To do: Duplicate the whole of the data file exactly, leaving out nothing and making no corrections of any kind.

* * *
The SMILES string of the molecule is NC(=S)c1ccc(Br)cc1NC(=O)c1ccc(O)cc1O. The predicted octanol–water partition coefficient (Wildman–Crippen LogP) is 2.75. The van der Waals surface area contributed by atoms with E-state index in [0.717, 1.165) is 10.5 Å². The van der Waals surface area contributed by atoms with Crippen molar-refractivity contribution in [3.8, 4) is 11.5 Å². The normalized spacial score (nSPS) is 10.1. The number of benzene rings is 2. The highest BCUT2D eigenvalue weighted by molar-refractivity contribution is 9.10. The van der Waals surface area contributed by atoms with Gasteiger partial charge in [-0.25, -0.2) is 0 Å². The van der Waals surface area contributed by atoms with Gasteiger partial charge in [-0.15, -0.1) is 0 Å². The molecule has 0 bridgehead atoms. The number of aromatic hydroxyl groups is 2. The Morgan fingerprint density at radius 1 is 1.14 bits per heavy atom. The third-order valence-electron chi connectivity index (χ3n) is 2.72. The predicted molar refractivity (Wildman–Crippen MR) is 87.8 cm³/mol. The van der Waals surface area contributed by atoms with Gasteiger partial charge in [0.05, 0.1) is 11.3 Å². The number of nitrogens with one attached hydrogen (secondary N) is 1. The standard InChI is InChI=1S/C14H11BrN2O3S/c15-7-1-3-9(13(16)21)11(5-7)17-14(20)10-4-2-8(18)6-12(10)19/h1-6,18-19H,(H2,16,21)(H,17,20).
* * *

The SMILES string of the molecule is NC(=S)c1ccc(Br)cc1NC(=O)c1ccc(O)cc1O. The predicted octanol–water partition coefficient (Wildman–Crippen LogP) is 2.75. The van der Waals surface area contributed by atoms with E-state index in [0.717, 1.165) is 10.5 Å². The van der Waals surface area contributed by atoms with Crippen molar-refractivity contribution in [3.8, 4) is 11.5 Å². The normalized spacial score (nSPS) is 10.1. The number of benzene rings is 2. The highest BCUT2D eigenvalue weighted by molar-refractivity contribution is 9.10. The van der Waals surface area contributed by atoms with Gasteiger partial charge in [-0.25, -0.2) is 0 Å². The van der Waals surface area contributed by atoms with Gasteiger partial charge in [-0.15, -0.1) is 0 Å². The molecule has 0 bridgehead atoms. The number of aromatic hydroxyl groups is 2. The Morgan fingerprint density at radius 1 is 1.14 bits per heavy atom. The third-order valence-electron chi connectivity index (χ3n) is 2.72. The predicted molar refractivity (Wildman–Crippen MR) is 87.8 cm³/mol. The van der Waals surface area contributed by atoms with Gasteiger partial charge in [0.05, 0.1) is 11.3 Å². The number of nitrogens with one attached hydrogen (secondary N) is 1. The standard InChI is InChI=1S/C14H11BrN2O3S/c15-7-1-3-9(13(16)21)11(5-7)17-14(20)10-4-2-8(18)6-12(10)19/h1-6,18-19H,(H2,16,21)(H,17,20).